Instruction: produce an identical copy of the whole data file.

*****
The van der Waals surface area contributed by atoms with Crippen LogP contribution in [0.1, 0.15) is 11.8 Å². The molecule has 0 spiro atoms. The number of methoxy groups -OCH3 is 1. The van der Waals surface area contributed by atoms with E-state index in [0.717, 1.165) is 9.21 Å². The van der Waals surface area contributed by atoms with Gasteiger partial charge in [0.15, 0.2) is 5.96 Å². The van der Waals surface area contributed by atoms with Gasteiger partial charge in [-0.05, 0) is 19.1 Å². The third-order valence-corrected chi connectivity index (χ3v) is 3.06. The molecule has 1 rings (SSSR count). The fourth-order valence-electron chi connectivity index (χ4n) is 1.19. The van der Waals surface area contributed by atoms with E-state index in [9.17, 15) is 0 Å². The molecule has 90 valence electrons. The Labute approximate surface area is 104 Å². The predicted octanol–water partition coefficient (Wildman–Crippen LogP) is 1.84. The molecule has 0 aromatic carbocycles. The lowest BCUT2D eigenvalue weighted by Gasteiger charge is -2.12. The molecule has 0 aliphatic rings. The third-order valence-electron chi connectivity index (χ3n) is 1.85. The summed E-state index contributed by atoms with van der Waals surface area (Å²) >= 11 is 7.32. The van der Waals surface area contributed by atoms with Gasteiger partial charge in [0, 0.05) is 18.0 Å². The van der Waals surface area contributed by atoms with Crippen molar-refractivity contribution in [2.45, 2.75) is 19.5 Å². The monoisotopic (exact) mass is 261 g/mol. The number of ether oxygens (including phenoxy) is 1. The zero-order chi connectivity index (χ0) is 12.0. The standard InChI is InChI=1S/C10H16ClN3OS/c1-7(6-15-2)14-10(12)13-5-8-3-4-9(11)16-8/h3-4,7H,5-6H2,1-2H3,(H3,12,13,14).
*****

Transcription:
The van der Waals surface area contributed by atoms with Crippen LogP contribution in [0.1, 0.15) is 11.8 Å². The molecule has 0 spiro atoms. The number of methoxy groups -OCH3 is 1. The van der Waals surface area contributed by atoms with E-state index in [0.717, 1.165) is 9.21 Å². The van der Waals surface area contributed by atoms with Gasteiger partial charge in [0.15, 0.2) is 5.96 Å². The van der Waals surface area contributed by atoms with Gasteiger partial charge in [-0.05, 0) is 19.1 Å². The third-order valence-corrected chi connectivity index (χ3v) is 3.06. The molecule has 1 rings (SSSR count). The fourth-order valence-electron chi connectivity index (χ4n) is 1.19. The van der Waals surface area contributed by atoms with E-state index in [9.17, 15) is 0 Å². The molecule has 90 valence electrons. The Labute approximate surface area is 104 Å². The predicted octanol–water partition coefficient (Wildman–Crippen LogP) is 1.84. The molecule has 0 aromatic carbocycles. The lowest BCUT2D eigenvalue weighted by Gasteiger charge is -2.12. The molecule has 0 aliphatic rings. The third-order valence-electron chi connectivity index (χ3n) is 1.85. The summed E-state index contributed by atoms with van der Waals surface area (Å²) >= 11 is 7.32. The van der Waals surface area contributed by atoms with Gasteiger partial charge in [0, 0.05) is 18.0 Å². The van der Waals surface area contributed by atoms with Crippen molar-refractivity contribution in [2.45, 2.75) is 19.5 Å². The monoisotopic (exact) mass is 261 g/mol. The number of ether oxygens (including phenoxy) is 1. The zero-order chi connectivity index (χ0) is 12.0. The standard InChI is InChI=1S/C10H16ClN3OS/c1-7(6-15-2)14-10(12)13-5-8-3-4-9(11)16-8/h3-4,7H,5-6H2,1-2H3,(H3,12,13,14).